WCU CHANCELLOR HAILS HIGH-SPEED INTERNET
AS HISTORIC ECONOMIC DEVELOPMENT STEP FOR WNC
FLAT ROCK - Western Carolina University Chancellor John W. Bardo called
the announcement Tuesday, Jan. 22, of federal assistance to bring affordable
high-speed Internet access to rural Western North Carolina potentially
the most significant economic development in the history of the mountain
Bardo, chairman of the Education and Research Consortium of the Western
Carolinas, served as moderator for a press conference held by U.S. Rep.
Charles Taylor on the campus of Blue Ridge Community College to announce
$4.3 million in initial federal funding for the project, with a total
of $15 million possible by the years end. The history of
economic development in the United States is usually tied to technology
and shifts in technology - the railroad, the interstate, the airport.
But, if were going to succeed in the 21st century as a region,
its important that we be immediately available to those in the
rest of the world through electronic communications, Bardo said.
| Joe Crocker, chairman of the Western Carolina University board
of trustees (left), WCU Chancellor John Bardo (center) and U.S.
Rep. Charles Taylor (right) display a section of the type of broadband
cable that will soon bring high-speed Internet access to Western
North Carolina and Upstate South Carolina. Taylor announced federal
funding for the program at a press conference Tuesday, Jan. 22,
moderated by Bardo, chairman of the Education and Research Consortium
of the Western Carolinas.
Today, Congressman Taylors announcement allows this region
to leap forward to become competitive in the world economy, he
said. It will make it possible for us to enjoy the absolutely
wonderful quality of life we have in this area, to take advantage of
the great work ethic of the mountain people and to continue to improve
the quality of education. We will be able to combine those things with
new capital formation and infrastructure that will allow this region
to prosper as it never has in the last two centuries.
The project initially calls for nearly 840 miles of existing
and newly constructed fiber optic cable, with state-of-the-art electronic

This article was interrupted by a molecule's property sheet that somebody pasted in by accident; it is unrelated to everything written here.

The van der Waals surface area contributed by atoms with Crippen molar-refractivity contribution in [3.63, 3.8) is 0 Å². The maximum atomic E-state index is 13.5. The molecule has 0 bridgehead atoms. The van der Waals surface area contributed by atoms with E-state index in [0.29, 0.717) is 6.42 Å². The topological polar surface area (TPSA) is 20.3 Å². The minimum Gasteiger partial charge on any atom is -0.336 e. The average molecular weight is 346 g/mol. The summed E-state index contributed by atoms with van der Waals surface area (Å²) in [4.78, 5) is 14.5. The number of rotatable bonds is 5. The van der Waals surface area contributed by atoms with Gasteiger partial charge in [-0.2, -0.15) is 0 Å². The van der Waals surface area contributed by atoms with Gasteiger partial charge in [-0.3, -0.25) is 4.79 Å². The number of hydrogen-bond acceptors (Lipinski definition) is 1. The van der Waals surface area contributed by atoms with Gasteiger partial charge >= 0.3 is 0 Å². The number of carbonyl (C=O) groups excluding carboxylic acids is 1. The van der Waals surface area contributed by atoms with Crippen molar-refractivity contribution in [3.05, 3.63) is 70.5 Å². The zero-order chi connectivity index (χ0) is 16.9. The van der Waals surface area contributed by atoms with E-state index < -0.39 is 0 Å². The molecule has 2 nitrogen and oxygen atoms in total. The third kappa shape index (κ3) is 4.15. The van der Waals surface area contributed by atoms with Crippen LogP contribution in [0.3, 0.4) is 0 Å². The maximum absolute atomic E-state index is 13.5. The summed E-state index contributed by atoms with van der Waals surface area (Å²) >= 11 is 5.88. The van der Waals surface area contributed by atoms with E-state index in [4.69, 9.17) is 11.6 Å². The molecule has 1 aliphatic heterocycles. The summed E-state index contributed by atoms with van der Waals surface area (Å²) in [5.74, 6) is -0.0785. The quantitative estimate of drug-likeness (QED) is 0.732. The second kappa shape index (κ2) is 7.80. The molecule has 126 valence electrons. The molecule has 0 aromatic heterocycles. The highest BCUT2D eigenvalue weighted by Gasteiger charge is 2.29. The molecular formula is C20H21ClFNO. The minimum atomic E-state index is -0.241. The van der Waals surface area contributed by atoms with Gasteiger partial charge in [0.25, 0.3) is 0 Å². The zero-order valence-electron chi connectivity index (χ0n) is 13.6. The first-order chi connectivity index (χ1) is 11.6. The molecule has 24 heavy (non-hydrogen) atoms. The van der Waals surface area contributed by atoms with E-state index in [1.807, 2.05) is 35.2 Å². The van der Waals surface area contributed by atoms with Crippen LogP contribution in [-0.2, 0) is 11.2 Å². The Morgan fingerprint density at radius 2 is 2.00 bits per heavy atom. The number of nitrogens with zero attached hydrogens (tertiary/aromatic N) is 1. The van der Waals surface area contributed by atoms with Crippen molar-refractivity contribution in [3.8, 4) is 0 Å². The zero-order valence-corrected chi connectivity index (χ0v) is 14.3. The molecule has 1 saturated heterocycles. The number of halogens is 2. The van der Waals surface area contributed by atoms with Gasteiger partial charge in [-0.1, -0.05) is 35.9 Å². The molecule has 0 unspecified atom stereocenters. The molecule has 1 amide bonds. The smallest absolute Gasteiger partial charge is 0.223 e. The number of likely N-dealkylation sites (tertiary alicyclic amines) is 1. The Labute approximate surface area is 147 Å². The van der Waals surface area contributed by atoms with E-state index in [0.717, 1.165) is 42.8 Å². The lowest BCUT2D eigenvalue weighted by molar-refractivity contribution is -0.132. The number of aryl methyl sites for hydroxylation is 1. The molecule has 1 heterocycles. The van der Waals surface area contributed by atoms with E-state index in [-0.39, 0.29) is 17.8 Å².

equipment enabling simultaneous transmission of voice, data and video
signals, with virtually unlimited bandwidth capacity. Those high-capacity
pipelines will advance several other initiatives under way at Western,
Bardo said, includingthe Adventure of the American Mind program to train
teachers in using the digitized resources of the Library of Congress,
and a new partnership with the University of North Carolina at Charlotte
in ultra-high technologies that is expected to jump-start
efforts to bring emerging high-tech industries to WNC.
The plan outlined by Taylor would enable rural, relatively sparsely
populated WNC and Upstate South Carolina - an area with a population
of about 1.5 million people - to pool local demand for access to high-speed
Internet connections called broadband. Combining demand
from the regions schools, libraries, colleges and universities,
health care providers, and private business sector would result in a
much lower cost for the type of telecommunications services necessary
in todays information age, Taylor said.
Western North Carolinians pay up to 10 times more than their urban
counterparts for high-speed Internet access. The service that we receive
is intermittent at best, with poor quality of service. You cant
build a business or a bank or any kind of medical practice around poor
infrastructure, said Jack Cecil, vice chairman of The University
of North Carolina Board of Governors. We wanted to find the optimum
strategy to lower the cost and increase the access for the region.
Collaboration across state lines between public, private and non-profit
concerns to bring broadband access to the rural western Carolinas will
enable the region to address what Cecil called the five tenets
of community development - education, health care, economic development,
arts and culture, and quality of life and environment.
A non-profit spin-off of the Education and Research Consortium will
serve as owner of the fiber optics infrastructure, said Taylor, who
established the ERC in 1997 to help WNC find ways to participate in
the knowledge-based economy of the 21st century. Originally composed
of leaders of WCU, and Brevard, Mars Hill and Montreat colleges, the
consortium now counts the University of North Carolina at Asheville,
area community colleges, and Furman University in South Carolina as
Maintained by the WCU Office of Public Relations
Last modified: Tuesday, Jan. 25, 2002
Copyright 2002 by Western Carolina University